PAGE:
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California autonomous startup Nuro Inc. has acquired autonomous trucking startup Ike and the firms have begun to integrate their teams and technology, Ike’s CEO said on a blog post Dec. 23.
Ike, which was founded by veterans of Apple, Google and Uber Advanced Technologies Group, brings a new application of self-driving technology to Nuro. While Nuro specializes in local delivery logistics, Ike has been developing a framework for autonomous operations in the long-haul freight sector.
“Our teams have always collaborated closely, and the time is now right to join forces formally and accelerate our progress,” CEO Alden Woodrow wrote in the blog post. “Nuro has always had ambitious goals, including a mission that goes far beyond local delivery, and they want our help.”
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Also, Nuro has won the state’s first-ever approval to make deliveries in an autonomous vehicle.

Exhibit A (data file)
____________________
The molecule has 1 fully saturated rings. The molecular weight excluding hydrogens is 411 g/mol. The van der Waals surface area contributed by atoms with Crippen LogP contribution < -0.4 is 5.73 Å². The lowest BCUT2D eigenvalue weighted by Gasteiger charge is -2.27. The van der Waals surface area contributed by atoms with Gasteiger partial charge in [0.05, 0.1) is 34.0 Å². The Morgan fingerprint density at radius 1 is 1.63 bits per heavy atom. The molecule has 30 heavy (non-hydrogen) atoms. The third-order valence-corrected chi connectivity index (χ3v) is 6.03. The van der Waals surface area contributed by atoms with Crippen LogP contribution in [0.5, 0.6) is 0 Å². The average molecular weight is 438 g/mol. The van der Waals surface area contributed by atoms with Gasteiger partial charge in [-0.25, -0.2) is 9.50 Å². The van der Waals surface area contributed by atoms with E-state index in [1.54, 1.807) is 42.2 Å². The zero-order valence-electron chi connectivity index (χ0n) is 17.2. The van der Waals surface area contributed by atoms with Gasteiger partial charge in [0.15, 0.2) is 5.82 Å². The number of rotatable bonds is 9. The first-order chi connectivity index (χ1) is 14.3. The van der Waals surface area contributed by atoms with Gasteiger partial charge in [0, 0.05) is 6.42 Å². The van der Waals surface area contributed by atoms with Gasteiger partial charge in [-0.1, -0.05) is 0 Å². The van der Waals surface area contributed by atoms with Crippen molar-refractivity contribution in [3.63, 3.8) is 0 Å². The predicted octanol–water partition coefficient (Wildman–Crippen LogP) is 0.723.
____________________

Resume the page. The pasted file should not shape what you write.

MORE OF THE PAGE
Nuro, which has been testing its vehicles in the state since 2017, now can start routine deliveries of food, beverages, medicine and other products, the company said Dec. 23 in a press release.
“Issuing the first deployment permit is a significant milestone in the evolution of autonomous vehicles in California,” said Steve Gordon, director of the state’s Department of Motor Vehicles. “We will continue to keep the safety of the motoring public in mind as this technology develops.”
With the approval in California, Nuro, which operates a Toyota Prius and its own small vehicle known as the R2, jumped to the front of the pack in the race to begin routine commercial operations using driverless vehicles. GM’s Cruise unit, Waymo and Amazon.com Inc. unit Zoox also have gotten approval for tests in California and are all seeking to cash in on the new technology.
Nuro had to meet several safety standards, such as showing its vehicles are capable of avoiding hazards and creating a plan for how to interact with police and other emergency responders, the DMV said. Last February, the company won an exemption to operate from the U.S. National Highway Traffic Safety Administration, which was another state requirement.
Deliveries can only occur during good weather conditions, the vehicles are limited to a maximum speed of 25 miles per hour and they are limited to certain roads. The company can only operate in Santa Clara and San Mateo counties, in the San Francisco Bay area.
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